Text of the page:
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Live Review: Eric Clapton in Chicago

April 11, 1998 12:00 AM ET

During a two-hour set Thursday night, Eric Clapton took fans on a reverse trip through his musical career, beginning with his newest songs and rounding out the night with a little Cream.

Clapton, wearing a casual all-black suit and black sneakers, kicked off the first of two sold-out shows at Chicago's United Center with "My Father's Eyes," the first single off his new album, Pilgrim (Reprise). He then dove into a six-song stretch of new material including "One Chance," "She's Gone" and "River of Tears," which -- when backed by a 20-piece string orchestra -- delivered an even more poignant reminder of Clapton's pain from the loss of his son, Conor, in 1991.

Midway through the show, Clapton was accompanied by his guitarists Andy Fairweather Low, Nathan East and Alan Darby for a mellow, around-the-campfire-feeling, three-song acoustic set featuring "Tears in Heaven," "Layla" and "Change The World."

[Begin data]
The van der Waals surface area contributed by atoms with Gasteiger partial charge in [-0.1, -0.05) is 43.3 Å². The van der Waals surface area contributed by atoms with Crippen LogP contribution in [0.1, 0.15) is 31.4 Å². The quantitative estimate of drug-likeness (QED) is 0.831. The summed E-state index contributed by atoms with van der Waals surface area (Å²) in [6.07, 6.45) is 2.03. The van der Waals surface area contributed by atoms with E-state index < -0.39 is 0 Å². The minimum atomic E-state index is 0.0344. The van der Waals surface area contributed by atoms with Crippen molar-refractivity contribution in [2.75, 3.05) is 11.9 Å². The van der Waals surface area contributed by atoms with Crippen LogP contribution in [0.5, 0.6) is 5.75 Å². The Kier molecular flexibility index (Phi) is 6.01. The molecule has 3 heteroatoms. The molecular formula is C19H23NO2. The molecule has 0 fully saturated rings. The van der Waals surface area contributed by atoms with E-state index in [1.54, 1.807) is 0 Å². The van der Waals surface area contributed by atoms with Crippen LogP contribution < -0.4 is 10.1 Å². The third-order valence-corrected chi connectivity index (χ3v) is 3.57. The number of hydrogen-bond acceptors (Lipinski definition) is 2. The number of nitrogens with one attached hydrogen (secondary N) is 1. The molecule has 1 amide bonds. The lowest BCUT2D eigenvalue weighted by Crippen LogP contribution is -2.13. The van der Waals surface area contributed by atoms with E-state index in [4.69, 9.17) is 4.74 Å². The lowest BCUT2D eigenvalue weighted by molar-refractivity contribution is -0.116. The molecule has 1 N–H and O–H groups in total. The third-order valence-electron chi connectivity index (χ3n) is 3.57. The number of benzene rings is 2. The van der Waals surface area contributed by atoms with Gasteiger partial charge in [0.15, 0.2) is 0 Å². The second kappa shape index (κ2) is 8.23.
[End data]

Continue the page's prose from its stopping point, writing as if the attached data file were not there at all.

Once the entire band plugged back in, the show became more upbeat with an R&B, bluesy feel that brought the crowd to its feet. In all, the last 40 minutes highlighted Clapton's earlier work with songs like "Crossroads," "I Shot The Sheriff" and "Cocaine" -- the show's closer.

Returning for an encore, Clapton transported the audience back to the late '60s by turning on the psychedelic lights and playing one of his oldest tunes -- "Sunshine of Your Love," a true highlight of the show.

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